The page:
Of course, we don’t just suddenly wake up one morning with no mountain experience whatsoever and immediately decide to tackle a grade 3 winter climb. But, by building our skills and experience over time, it’s well within the grasp of a hell of a lot of people. Take the previous skiing example: not many of us skied our first blue run and wanted to stay there for life, did we?
Perhaps the first thing we need to do as a society to get more kids outside is to embrace risk. Part of the process of growing up is to slowly, under guidance and with support, begin to judge risk for yourself. Children, through holding hands and being taught the Green Cross Code, begin to assess the risks involved with crossing a road, for instance. Then, when their age and maturity dictates it, they will be able to do it unassisted, thus keeping themselves safe as they lead more independent lives.
Kids also learn, over time and through experience, how to do simple, yet potentially dangerous stuff around the home, like making a brew. I wouldn’t dream of letting my toddlers near a boiling kettle at present. They have neither the strength to lift it safely nor the awareness of what boiling water can do to them yet. However, as those things change I’ll begin to introduce them to little tasks like these until they can make me my morning cuppa. That’s what we do as parents in our homes every single day. So, why should their ability to perceive risk and manage it for themselves be any different in the outdoors? It really shouldn’t. We judge, as parents, using our own skills and expertise, at what stage they’ll be ready for certain adventures. There really is no difference. And yet, I have seen and heard of outdoor parents (including those who are outdoor professionals) being berated by other parents who ignorantly judge that they are putting their kids at risk by taking them up a mountain, going wild camping, or taking them skiing etc. This is why I say we, as a society, need to be more open to embracing risk. We do it in the home. We just need to translate that to the children being outdoors too, before we end up with a generation of obese kids whose greatest adventure is conquering Call of Duty.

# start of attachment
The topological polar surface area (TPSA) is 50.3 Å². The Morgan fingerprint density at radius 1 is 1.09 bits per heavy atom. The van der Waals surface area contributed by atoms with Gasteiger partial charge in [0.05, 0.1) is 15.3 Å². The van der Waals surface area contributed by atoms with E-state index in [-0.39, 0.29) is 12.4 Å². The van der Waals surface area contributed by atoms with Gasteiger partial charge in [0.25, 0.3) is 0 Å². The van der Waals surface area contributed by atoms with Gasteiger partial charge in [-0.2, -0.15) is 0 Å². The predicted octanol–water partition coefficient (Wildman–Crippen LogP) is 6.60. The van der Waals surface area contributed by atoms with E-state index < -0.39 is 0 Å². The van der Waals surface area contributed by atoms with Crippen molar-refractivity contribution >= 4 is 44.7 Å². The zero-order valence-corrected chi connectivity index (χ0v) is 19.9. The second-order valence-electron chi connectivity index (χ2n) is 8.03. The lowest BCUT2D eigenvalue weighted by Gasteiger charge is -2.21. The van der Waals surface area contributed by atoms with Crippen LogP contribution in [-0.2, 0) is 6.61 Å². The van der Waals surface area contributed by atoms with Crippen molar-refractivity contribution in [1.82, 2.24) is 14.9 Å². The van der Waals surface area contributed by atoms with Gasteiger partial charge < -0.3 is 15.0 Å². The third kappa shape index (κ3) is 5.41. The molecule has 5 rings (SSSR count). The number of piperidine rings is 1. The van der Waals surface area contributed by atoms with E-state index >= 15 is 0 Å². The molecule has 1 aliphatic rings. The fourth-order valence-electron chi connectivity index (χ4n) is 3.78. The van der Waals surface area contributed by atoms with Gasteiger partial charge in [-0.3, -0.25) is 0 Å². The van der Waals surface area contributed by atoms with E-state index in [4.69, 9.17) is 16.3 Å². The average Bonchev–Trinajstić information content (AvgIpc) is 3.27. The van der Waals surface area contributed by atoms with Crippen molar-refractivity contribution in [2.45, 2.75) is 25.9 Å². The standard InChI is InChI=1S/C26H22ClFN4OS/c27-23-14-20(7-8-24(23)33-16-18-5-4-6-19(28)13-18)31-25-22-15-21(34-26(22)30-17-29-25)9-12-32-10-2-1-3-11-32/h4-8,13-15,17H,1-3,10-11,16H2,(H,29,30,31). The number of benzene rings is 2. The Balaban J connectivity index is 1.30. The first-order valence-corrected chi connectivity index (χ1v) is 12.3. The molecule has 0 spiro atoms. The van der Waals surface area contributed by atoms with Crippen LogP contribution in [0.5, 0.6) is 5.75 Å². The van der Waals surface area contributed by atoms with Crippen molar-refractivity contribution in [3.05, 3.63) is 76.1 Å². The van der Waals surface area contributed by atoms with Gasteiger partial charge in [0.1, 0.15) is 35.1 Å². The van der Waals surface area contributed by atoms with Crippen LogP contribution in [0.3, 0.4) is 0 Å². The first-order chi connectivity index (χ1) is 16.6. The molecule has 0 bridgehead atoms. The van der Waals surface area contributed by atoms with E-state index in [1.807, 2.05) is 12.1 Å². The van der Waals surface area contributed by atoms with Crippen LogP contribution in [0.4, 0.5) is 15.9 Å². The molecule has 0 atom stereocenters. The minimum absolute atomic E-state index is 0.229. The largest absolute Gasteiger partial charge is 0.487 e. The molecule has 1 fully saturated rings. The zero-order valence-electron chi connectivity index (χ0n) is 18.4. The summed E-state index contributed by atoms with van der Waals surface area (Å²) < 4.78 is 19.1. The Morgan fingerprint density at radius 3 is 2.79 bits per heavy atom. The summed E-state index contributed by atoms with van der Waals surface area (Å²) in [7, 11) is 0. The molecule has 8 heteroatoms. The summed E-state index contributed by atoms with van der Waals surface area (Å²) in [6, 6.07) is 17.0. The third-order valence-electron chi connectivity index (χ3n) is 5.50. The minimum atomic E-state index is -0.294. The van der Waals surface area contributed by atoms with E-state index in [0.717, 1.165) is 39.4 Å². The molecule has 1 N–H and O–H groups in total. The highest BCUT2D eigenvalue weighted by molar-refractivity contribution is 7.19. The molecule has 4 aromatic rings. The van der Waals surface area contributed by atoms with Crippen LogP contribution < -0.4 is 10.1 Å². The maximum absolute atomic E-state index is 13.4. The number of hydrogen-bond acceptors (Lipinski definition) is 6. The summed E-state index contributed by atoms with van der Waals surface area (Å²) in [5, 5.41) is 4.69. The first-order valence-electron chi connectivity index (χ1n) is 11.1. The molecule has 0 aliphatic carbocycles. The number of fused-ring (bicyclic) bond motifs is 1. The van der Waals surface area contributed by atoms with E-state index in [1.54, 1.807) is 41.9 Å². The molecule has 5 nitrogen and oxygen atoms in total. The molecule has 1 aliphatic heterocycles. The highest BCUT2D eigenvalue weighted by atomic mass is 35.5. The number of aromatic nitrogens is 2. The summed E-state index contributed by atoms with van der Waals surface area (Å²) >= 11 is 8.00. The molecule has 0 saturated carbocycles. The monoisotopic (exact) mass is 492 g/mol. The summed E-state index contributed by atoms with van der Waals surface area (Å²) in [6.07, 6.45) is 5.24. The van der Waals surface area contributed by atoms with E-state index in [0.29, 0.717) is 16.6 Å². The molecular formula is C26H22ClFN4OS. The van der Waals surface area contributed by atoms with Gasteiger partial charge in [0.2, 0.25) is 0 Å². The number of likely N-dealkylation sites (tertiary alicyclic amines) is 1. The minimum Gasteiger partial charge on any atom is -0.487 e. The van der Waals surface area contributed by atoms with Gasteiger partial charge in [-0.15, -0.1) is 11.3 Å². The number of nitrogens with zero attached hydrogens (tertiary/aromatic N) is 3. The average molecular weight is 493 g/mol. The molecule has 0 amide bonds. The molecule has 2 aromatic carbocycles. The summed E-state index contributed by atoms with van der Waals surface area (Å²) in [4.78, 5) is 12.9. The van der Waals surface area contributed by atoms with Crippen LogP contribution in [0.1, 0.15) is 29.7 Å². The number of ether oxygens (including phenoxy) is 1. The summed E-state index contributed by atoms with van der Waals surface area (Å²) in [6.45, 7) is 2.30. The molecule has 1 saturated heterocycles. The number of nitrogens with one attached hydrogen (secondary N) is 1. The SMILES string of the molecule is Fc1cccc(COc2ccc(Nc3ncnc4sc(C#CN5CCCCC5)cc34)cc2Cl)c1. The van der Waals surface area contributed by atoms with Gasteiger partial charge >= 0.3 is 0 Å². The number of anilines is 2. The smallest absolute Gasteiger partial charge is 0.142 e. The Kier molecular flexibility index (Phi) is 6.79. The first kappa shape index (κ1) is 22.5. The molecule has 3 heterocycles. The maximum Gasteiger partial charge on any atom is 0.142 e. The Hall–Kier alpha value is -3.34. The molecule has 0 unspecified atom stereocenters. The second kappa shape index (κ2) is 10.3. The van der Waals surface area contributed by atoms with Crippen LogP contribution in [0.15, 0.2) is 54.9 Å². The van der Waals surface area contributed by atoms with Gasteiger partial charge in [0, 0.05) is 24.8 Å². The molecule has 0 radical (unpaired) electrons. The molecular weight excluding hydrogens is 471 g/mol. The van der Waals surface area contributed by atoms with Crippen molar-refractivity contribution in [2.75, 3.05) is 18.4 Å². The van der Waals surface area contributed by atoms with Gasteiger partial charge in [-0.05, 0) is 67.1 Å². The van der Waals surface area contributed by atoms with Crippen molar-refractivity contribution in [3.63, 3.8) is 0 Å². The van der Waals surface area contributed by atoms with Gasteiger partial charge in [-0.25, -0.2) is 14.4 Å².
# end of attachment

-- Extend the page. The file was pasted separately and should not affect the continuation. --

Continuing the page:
So, what sorts of outdoor risks do I expose my two young toddlers to and how do I manage those risks? Well, the first thing is that we take them out in all weathers. Living here in the UK we can’t just spend our time sitting and waiting for a perfectly calm day with moderate temperatures. Nor would we want to. Getting out in different temperatures and weather conditions teaches us different things about the outdoors. For example, my four-year-old already knows that when it’s raining or the ground is wet, he needs to take greater care on polished rocks and boulders. That said, we carefully manage the activity and length of time we are out to the forecast and current conditions. By researching beforehand, checking regularly during the adventure and having the kit and clothing to keep us safe and comfortable in any conditions that could possibly be expected in that particular season, there’s no need to shy away from ‘bad’ weather.